Looking back on 2015. Looking forward to 2016

2015 marked a year of changes in the energy sector. There continued to be a shift away from traditional sources of energy like coal toward natural gas and renewables like solar and wind. The Washington Post identified several factors that made 2015 a transformative year for energy. They include:

• A turn away from coal
• The maturation of wind and solar
• The launch of global and domestic climate policy
• Drastically low oil and natural gas prices

A Mixed Forecast for 2016

Our friends at ACEEE, a national non-profit for energy efficiency, also provided their thoughts on 2015 and what 2016 might hold in store. They see the continued growth of energy efficiency programs at the state and local level as one of the year’s major bright spots. Unfortunately, despite the numerous benefits these programs provide, they continue to face opposition from utilities and political groups.

At the federal level, energy policy is one of the few issues that members on both sides of the aisle can agree. Congress passed some modest energy legislation early in 2015 and an extension of the solar tax credit at the end of the year. Congress will continue to focus on energy issues during 2016 as it works to pass the first comprehensive energy legislation in nearly a decade .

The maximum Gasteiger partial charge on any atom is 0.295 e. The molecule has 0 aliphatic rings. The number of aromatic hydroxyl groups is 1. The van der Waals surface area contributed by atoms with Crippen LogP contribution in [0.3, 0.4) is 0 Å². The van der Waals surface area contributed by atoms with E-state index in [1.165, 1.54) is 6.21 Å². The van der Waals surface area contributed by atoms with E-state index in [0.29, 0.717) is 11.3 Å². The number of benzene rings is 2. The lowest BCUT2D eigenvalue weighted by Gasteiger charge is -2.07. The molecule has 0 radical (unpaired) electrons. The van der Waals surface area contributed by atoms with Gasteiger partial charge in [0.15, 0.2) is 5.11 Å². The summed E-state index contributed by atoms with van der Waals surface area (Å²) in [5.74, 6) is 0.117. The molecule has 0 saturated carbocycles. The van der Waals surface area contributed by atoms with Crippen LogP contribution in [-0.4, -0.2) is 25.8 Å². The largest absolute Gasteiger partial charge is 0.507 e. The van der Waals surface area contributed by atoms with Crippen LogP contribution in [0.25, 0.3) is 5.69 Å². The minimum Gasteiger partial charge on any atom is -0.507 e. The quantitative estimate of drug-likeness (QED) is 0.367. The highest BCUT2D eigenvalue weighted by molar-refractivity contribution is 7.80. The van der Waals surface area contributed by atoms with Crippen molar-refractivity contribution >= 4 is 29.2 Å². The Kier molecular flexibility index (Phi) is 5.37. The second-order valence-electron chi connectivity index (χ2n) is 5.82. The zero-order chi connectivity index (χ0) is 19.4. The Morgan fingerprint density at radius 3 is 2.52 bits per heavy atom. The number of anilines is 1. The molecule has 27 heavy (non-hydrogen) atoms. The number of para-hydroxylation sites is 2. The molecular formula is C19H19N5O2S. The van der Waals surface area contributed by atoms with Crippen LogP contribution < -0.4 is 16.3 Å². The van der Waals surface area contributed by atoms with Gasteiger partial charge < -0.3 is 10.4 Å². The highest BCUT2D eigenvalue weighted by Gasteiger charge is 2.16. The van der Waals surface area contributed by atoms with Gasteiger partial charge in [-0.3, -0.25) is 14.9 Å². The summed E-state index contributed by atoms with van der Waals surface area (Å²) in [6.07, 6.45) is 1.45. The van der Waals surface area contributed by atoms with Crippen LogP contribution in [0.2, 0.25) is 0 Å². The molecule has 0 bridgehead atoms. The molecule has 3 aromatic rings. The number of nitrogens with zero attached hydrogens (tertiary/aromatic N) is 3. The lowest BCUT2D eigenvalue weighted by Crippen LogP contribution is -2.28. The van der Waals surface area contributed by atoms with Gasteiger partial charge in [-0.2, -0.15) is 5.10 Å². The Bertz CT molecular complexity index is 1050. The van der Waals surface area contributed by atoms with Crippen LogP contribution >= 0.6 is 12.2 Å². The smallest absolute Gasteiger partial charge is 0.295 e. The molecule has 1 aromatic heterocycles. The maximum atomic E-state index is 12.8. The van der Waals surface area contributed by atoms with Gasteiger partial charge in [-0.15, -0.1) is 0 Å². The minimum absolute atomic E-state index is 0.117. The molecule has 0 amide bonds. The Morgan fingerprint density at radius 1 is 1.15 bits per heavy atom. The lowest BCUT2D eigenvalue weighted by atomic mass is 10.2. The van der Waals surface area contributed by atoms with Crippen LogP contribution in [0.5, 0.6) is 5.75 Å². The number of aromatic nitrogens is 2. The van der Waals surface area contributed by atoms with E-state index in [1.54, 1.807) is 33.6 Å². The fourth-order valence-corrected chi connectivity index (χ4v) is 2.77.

energy alliance news

Cincinnati Enquirer:
State Must not Derail Progress on Energy Efficiency

The Cincinnati Enquirer just weighed in against the Ohio General Assembly’s latest efforts to freeze the state’s energy efficiency standards.

They cite the U.S. military’s aggressive pursuit of energy sustainability and independence as an indication of the direction the country is moving and a reason why Ohio should continue to improve efficiency regulations rather than freeze them at current levels.

“If that strategy is good enough for the U.S. military, Ohio lawmakers ought to explain why it’s not good enough for the rest of us,”

Cincinnati Enquirer Editorial Board

For more perspective on this issue, here is a link to the American Council for an Energy Efficient Economy’s (ACEEE) post: